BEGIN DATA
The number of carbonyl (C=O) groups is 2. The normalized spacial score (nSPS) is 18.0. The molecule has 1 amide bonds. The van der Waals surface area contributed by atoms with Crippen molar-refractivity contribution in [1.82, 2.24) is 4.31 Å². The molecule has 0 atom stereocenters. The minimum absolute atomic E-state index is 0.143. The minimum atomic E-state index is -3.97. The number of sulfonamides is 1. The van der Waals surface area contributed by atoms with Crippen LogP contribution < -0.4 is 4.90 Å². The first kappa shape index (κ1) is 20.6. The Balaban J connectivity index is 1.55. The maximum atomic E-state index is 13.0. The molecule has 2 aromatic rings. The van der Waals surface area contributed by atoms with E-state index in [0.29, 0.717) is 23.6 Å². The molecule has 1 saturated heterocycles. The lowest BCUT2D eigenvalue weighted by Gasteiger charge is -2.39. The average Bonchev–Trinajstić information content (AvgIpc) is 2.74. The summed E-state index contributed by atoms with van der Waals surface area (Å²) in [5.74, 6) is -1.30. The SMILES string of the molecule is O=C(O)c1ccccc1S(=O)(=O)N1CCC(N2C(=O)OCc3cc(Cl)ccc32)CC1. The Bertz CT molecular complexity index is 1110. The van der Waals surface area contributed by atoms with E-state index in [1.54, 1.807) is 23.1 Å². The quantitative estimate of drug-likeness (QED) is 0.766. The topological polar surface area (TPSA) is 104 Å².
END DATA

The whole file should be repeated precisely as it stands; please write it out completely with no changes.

The number of carbonyl (C=O) groups is 2. The normalized spacial score (nSPS) is 18.0. The molecule has 1 amide bonds. The van der Waals surface area contributed by atoms with Crippen molar-refractivity contribution in [1.82, 2.24) is 4.31 Å². The molecule has 0 atom stereocenters. The minimum absolute atomic E-state index is 0.143. The minimum atomic E-state index is -3.97. The number of sulfonamides is 1. The van der Waals surface area contributed by atoms with Crippen LogP contribution < -0.4 is 4.90 Å². The first kappa shape index (κ1) is 20.6. The Balaban J connectivity index is 1.55. The maximum atomic E-state index is 13.0. The molecule has 2 aromatic rings. The van der Waals surface area contributed by atoms with E-state index in [0.29, 0.717) is 23.6 Å². The molecule has 1 saturated heterocycles. The lowest BCUT2D eigenvalue weighted by Gasteiger charge is -2.39. The average Bonchev–Trinajstić information content (AvgIpc) is 2.74. The summed E-state index contributed by atoms with van der Waals surface area (Å²) in [5.74, 6) is -1.30. The SMILES string of the molecule is O=C(O)c1ccccc1S(=O)(=O)N1CCC(N2C(=O)OCc3cc(Cl)ccc32)CC1. The Bertz CT molecular complexity index is 1110. The van der Waals surface area contributed by atoms with E-state index in [1.54, 1.807) is 23.1 Å². The quantitative estimate of drug-likeness (QED) is 0.766. The topological polar surface area (TPSA) is 104 Å².